The state-run news agency did not provide full details of the infractions on Thursday, but cited an Interior Ministry statement made by an election observer that said some of the arrests were linked to distribution of CDs and other materials.

It said about 20,000 pamphlets distributed as election material had been confiscated because, under Iranian law, it is illegal to make unsubstantiated charges against a political rival during the campaign.

A total of 148 claims of violations were reviewed by a joint committee comprising intelligence, police and judicial officials. At least 44 were linked to "military personnel", the report added.

Public protest

The report came just hours after Rafsanjani said on state television late on Wednesday that "violators of the elections misused public fund to distribute millions of CDs against me and, unfortunately, officials have not decided what to do about them yet ... I hope they will be treated according to the law".

Ayat Allah Akbar Rafsanjani faces Ahmadinejad on Friday in Iran's first head-to-head presidential ballot.

Rafsanjani was shaken in the first round with Ahmadinejad right on his heels – 21% to about 19.5%.

Denial

The investigation report added that a "military person" was also among those arrested.

A shopkeeper tapes an
Ahmadinejad poster to his window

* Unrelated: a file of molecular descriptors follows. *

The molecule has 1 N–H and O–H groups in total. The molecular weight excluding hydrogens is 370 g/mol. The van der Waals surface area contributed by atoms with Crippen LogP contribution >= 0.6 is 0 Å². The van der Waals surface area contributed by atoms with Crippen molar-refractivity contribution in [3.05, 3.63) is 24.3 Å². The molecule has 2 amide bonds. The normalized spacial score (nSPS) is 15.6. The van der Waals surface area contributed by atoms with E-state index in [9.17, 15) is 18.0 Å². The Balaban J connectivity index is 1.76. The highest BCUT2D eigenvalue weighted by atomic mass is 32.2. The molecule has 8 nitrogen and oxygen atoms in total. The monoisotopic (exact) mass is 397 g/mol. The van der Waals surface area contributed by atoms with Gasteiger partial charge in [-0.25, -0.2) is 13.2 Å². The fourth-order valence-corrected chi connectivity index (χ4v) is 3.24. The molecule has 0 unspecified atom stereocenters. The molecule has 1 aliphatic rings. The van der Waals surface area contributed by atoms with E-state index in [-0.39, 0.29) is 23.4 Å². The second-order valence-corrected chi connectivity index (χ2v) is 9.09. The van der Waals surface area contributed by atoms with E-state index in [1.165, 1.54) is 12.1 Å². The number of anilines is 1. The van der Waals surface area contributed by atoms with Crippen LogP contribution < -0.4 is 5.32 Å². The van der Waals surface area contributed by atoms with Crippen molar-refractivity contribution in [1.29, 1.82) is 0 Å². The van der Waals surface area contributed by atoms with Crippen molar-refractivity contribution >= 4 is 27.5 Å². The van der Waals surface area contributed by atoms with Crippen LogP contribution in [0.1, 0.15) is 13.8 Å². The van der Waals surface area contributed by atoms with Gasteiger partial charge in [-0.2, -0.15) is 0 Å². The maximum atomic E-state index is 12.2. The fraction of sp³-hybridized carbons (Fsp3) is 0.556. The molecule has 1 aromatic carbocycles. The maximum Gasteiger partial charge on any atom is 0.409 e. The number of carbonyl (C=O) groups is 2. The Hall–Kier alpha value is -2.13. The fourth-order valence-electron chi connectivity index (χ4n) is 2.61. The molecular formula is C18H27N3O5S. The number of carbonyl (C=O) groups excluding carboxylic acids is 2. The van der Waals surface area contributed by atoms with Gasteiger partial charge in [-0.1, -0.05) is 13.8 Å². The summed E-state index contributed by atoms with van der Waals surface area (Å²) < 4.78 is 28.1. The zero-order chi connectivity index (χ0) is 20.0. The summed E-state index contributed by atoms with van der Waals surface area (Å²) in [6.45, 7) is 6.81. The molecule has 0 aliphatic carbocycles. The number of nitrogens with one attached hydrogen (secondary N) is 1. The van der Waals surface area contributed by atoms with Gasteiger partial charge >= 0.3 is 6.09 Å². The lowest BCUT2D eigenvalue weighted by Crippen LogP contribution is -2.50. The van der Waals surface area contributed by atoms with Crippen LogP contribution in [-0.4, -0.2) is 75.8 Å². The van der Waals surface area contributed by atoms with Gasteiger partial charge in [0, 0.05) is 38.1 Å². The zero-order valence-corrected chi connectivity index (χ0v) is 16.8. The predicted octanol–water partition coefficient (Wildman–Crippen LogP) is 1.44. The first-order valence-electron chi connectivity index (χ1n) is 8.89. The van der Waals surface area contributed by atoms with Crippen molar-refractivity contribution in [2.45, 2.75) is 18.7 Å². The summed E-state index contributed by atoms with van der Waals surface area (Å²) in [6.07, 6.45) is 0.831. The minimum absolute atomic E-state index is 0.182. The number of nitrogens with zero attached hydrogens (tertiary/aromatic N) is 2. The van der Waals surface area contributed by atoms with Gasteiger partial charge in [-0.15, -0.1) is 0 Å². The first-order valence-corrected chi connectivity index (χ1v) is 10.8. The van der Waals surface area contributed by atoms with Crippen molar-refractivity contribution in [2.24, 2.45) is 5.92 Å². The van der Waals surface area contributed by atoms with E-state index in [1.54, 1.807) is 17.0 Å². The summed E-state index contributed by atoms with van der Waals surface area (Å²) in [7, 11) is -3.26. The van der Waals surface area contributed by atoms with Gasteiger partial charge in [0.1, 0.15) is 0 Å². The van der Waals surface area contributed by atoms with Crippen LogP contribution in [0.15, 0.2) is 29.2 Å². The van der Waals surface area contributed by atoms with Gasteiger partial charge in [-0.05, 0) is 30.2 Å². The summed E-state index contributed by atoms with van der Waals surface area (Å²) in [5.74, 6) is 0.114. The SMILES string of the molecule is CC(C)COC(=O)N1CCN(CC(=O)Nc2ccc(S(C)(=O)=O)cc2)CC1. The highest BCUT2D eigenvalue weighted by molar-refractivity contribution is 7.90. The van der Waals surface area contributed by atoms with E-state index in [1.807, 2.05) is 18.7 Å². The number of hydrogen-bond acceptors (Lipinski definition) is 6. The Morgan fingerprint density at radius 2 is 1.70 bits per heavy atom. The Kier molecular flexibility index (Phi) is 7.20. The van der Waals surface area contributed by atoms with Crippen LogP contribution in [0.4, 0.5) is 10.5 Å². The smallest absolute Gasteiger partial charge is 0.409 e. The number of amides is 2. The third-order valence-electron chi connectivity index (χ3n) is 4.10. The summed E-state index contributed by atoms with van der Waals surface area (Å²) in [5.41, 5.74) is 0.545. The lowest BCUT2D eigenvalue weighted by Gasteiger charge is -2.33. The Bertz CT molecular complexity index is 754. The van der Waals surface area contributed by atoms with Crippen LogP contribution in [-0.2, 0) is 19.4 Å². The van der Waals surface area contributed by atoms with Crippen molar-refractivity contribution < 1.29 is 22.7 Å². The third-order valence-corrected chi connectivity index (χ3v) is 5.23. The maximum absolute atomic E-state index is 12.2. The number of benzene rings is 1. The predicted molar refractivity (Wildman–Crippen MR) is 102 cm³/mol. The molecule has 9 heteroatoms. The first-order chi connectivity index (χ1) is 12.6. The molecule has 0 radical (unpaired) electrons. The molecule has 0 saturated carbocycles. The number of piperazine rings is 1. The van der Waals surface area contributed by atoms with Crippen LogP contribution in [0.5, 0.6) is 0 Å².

No other details were given, but a statement from Iran's armed forces said none of its personnel was implicated, which may indicate that a member of the Revolutionary Guards or the paramilitary "Basiji" was involved.

The third-place finisher, former parliament speaker Mahdi Karroubi, claimed the Revolutionary Guards intimidated voters to cast ballots for Ahmadinejad.

He also accused the ruling clerics of overlooking other alleged violations such as multiple voting by one person.

Vote on Friday

Various political and social groups have set aside differences and tried to rally behind Rafsanjani, 70, who served as president from 1989-97 and later moved into a key post in the theocracy.

A series of street rallies in Tehran and elsewhere on Wednesday sent the message that Iran's hard-won social and economic reforms would be stifled by a populist Ahmadinejad -who has picked up significant working-class support with his blunt talk on economic and foreign policy issues. 

But the Tehran mayor denies rumours he is seeking to bring back rigid laws from the years following the 1979 Islamic Revolution, such as segregation of the sexes.

The campaign period officially ended Thursday. But many newspapers, however, were filled with editorials against intolerance as indirect attacks against Ahmadinejad.